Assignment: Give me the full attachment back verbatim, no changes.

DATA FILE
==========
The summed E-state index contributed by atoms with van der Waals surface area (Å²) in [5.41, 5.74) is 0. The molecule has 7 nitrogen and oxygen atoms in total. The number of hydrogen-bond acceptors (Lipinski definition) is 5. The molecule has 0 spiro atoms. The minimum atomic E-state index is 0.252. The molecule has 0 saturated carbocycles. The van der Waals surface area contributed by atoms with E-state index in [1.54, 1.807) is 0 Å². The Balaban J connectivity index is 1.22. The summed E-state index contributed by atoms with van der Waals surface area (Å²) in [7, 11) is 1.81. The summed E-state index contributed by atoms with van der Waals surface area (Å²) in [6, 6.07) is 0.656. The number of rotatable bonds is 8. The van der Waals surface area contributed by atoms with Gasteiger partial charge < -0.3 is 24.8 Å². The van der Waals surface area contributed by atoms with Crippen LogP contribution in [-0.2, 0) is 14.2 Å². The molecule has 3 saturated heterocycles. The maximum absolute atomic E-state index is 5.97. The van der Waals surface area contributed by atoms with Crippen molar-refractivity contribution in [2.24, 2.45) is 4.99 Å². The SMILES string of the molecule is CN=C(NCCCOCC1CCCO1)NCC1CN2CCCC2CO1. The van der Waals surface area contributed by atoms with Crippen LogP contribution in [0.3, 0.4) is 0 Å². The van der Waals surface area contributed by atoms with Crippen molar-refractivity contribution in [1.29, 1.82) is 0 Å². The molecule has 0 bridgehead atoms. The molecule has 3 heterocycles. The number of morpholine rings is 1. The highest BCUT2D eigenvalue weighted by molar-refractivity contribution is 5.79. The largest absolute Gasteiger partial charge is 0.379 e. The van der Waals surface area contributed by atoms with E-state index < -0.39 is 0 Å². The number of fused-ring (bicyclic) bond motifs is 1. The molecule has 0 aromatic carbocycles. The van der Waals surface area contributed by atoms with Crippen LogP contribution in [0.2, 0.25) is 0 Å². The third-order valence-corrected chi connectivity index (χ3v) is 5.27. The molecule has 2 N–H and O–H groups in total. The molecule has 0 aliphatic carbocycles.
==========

The summed E-state index contributed by atoms with van der Waals surface area (Å²) in [5.41, 5.74) is 0. The molecule has 7 nitrogen and oxygen atoms in total. The number of hydrogen-bond acceptors (Lipinski definition) is 5. The molecule has 0 spiro atoms. The minimum atomic E-state index is 0.252. The molecule has 0 saturated carbocycles. The van der Waals surface area contributed by atoms with E-state index in [1.54, 1.807) is 0 Å². The Balaban J connectivity index is 1.22. The summed E-state index contributed by atoms with van der Waals surface area (Å²) in [7, 11) is 1.81. The summed E-state index contributed by atoms with van der Waals surface area (Å²) in [6, 6.07) is 0.656. The number of rotatable bonds is 8. The van der Waals surface area contributed by atoms with Gasteiger partial charge < -0.3 is 24.8 Å². The van der Waals surface area contributed by atoms with Crippen LogP contribution in [-0.2, 0) is 14.2 Å². The molecule has 3 saturated heterocycles. The maximum absolute atomic E-state index is 5.97. The van der Waals surface area contributed by atoms with Crippen molar-refractivity contribution in [2.24, 2.45) is 4.99 Å². The SMILES string of the molecule is CN=C(NCCCOCC1CCCO1)NCC1CN2CCCC2CO1. The van der Waals surface area contributed by atoms with Crippen LogP contribution in [0.3, 0.4) is 0 Å². The van der Waals surface area contributed by atoms with Crippen molar-refractivity contribution in [1.29, 1.82) is 0 Å². The molecule has 0 bridgehead atoms. The molecule has 3 heterocycles. The number of morpholine rings is 1. The highest BCUT2D eigenvalue weighted by molar-refractivity contribution is 5.79. The largest absolute Gasteiger partial charge is 0.379 e. The van der Waals surface area contributed by atoms with E-state index < -0.39 is 0 Å². The number of fused-ring (bicyclic) bond motifs is 1. The molecule has 0 aromatic carbocycles. The van der Waals surface area contributed by atoms with Crippen LogP contribution in [0.2, 0.25) is 0 Å². The third-order valence-corrected chi connectivity index (χ3v) is 5.27. The molecule has 2 N–H and O–H groups in total. The molecule has 0 aliphatic carbocycles.